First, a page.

(Originally published by Edinburgh Student Newspaper, February 4, 2016)
A controversial new study is being carried out, at the Shanghai Institutes for Biological Sciences, on monkeys that have been genetically modified to have the behavioural traits of human autism. Autism is a developmental disorder that influences how a person relates to and communicates with others.
The researchers added a gene that is known to cause autistic symptoms in humans, creating what they believe to be the best animal model to date. The monkeys’ symptoms, including running in circles, disregarding the other monkeys and grunting, showed different degrees of severity.
Their research goal now is to use these monkeys to find ways to treat the illness in humans. Unlike previous studies, they created a large enough group to be able to study trends in their behavior. Looking at the genetic changes in the severe cases, and reversing those changes, is the team’s plan for research.
Upwards of 100 genes are thought to contribute to autism. The gene that these researchers altered was MECP2. In humans, it can be mutated or duplicated, both of which cause conditions with symptoms similar to those of autism. The monkeys in this study have extra copies of the gene.
The work all began six years ago, when the scientists injected monkey eggs with an innocuous virus attached to human MECP2 genes. These eggs were then implanted in the monkey mothers, and eight genetically modified babies were spawned, each with at least one and up to seven additional copies of MECP2.
A year later, the researchers observed unusual behaviour in the new generation of monkeys. Conducted batteries of behavioral tests showed that all the monkeys had at least one symptom also found in autism, including difficulties with social interaction, and repetitive behaviors.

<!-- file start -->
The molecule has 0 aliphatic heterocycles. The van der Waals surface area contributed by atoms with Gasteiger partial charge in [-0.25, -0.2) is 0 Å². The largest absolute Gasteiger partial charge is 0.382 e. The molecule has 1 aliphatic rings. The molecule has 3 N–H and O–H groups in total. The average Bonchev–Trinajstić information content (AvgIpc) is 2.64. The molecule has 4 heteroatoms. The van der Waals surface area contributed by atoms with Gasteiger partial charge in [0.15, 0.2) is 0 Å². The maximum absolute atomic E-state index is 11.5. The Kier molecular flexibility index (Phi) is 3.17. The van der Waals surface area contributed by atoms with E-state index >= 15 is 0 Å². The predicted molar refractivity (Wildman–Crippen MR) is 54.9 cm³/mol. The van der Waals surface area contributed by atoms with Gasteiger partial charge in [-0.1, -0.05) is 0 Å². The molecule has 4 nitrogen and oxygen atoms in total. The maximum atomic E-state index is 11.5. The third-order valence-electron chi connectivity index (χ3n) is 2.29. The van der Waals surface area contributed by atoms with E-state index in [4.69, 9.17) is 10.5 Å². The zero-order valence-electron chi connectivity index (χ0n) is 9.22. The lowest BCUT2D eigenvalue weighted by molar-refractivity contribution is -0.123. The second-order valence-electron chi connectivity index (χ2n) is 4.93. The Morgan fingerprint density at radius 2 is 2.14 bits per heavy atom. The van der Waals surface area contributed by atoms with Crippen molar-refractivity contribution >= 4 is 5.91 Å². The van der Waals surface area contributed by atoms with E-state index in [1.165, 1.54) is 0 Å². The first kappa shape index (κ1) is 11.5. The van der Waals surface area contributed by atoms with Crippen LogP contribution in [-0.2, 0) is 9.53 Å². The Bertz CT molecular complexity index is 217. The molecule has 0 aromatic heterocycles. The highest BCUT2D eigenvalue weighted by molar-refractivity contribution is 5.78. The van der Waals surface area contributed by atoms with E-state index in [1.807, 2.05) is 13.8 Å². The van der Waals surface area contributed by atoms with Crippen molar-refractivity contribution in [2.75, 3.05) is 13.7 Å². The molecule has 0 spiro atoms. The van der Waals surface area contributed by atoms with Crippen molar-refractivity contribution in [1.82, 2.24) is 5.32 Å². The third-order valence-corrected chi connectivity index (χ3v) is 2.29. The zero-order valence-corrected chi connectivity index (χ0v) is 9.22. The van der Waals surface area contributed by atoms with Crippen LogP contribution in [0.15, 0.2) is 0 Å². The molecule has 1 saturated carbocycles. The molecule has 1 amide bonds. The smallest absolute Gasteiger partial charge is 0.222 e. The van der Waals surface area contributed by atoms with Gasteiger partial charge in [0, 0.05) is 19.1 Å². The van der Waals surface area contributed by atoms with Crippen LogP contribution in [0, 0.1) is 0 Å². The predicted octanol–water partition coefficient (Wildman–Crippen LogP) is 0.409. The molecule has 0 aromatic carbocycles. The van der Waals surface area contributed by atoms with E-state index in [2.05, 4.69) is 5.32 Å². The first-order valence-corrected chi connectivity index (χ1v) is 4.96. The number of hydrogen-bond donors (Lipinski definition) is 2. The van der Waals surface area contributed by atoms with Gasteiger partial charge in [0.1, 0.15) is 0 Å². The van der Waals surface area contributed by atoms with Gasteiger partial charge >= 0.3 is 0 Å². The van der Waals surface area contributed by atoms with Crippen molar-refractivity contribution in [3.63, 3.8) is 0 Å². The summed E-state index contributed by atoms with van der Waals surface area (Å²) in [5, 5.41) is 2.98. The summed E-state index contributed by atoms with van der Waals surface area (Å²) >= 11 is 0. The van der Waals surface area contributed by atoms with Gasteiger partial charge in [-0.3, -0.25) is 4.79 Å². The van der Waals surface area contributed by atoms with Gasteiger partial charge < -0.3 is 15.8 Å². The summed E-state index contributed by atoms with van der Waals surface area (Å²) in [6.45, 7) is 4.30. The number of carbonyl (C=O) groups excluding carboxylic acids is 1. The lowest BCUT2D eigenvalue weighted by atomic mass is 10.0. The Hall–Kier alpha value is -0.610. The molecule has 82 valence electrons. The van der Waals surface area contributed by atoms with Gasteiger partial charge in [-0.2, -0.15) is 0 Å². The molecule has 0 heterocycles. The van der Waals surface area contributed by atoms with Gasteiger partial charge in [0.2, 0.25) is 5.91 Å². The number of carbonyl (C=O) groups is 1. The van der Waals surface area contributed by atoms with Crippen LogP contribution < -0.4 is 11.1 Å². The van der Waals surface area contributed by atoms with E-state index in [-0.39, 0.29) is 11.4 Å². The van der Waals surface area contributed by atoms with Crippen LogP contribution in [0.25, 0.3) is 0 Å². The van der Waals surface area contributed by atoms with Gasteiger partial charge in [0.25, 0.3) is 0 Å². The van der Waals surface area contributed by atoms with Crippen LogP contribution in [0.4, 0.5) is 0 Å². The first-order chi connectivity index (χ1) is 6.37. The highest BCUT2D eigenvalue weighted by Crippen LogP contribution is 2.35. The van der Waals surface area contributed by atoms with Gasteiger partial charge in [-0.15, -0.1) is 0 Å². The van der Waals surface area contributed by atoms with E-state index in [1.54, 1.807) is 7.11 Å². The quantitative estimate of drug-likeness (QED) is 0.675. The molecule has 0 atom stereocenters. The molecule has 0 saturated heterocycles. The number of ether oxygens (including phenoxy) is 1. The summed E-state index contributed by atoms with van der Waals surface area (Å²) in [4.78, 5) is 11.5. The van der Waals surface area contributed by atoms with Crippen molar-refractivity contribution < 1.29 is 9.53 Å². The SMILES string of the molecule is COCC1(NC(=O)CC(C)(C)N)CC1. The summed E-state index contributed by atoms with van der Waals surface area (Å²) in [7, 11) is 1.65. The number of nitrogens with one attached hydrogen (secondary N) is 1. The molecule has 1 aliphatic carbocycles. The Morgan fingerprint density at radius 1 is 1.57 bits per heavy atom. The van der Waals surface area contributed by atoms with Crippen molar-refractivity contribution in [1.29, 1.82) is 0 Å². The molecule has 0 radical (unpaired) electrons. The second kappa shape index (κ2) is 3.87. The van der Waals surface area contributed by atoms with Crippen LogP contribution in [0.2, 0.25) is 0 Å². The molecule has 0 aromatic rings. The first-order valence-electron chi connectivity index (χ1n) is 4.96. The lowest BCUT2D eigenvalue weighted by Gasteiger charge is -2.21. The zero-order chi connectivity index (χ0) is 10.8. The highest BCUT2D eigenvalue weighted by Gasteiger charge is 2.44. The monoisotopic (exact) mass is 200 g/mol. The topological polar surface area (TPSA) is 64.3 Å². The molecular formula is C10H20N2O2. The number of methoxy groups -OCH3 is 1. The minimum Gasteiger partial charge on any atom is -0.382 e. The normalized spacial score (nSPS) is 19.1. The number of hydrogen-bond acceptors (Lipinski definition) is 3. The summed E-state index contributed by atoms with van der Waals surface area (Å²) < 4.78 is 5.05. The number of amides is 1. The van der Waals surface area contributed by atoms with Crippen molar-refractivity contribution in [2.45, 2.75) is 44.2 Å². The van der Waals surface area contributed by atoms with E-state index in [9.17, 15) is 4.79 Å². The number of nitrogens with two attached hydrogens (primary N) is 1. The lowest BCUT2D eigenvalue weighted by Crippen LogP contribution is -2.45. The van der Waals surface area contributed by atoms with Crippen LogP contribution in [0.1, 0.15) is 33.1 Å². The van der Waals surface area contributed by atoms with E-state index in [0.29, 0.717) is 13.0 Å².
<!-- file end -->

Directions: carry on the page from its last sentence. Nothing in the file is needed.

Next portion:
This first submission of the paper, however, was rejected. Reviewers wanted clear evidence that the behavior was due to the genetic change. When the next generation of monkeys was born, exhibiting similar symptoms, the researchers now had a convincing case. This was not the first study that engineered monkeys with genes related to autism, but never before had the genes been linked with behavior.
The next stage of research is to figure out which brain areas or networks are causing these autism-like symptoms, test treatments to correct these areas, and observe if behavioral changes disappear. They are currently performing brain imaging to pinpoint the differences in the monkeys’ brains.
Further down the line, the scientists plan on using the powerful new technique, CRISPR, to remove the extra copies of MECP2 in the relevant regions of the brain, and see if the behaviors change. Possible treatments could include electrical stimulation deep into the brain, magnetic stimulation across the skull, or gene therapy, which might involve CRISPR.
The use of monkeys in research is controversial, so autism research has also been conducted on mice. However, their brains are very different from ours. This divergence is especially problematic for psychiatric disorders, which affect higher level functions that do not exist in mice.
People with autism vary in their symptoms and the illness can be linked to other conditions. This is another reason why creating a single animal model might be difficult. However, using monkeys as a model organism might prove promising both in autism and other mental and psychiatric disorders that cannot be studied in other organisms.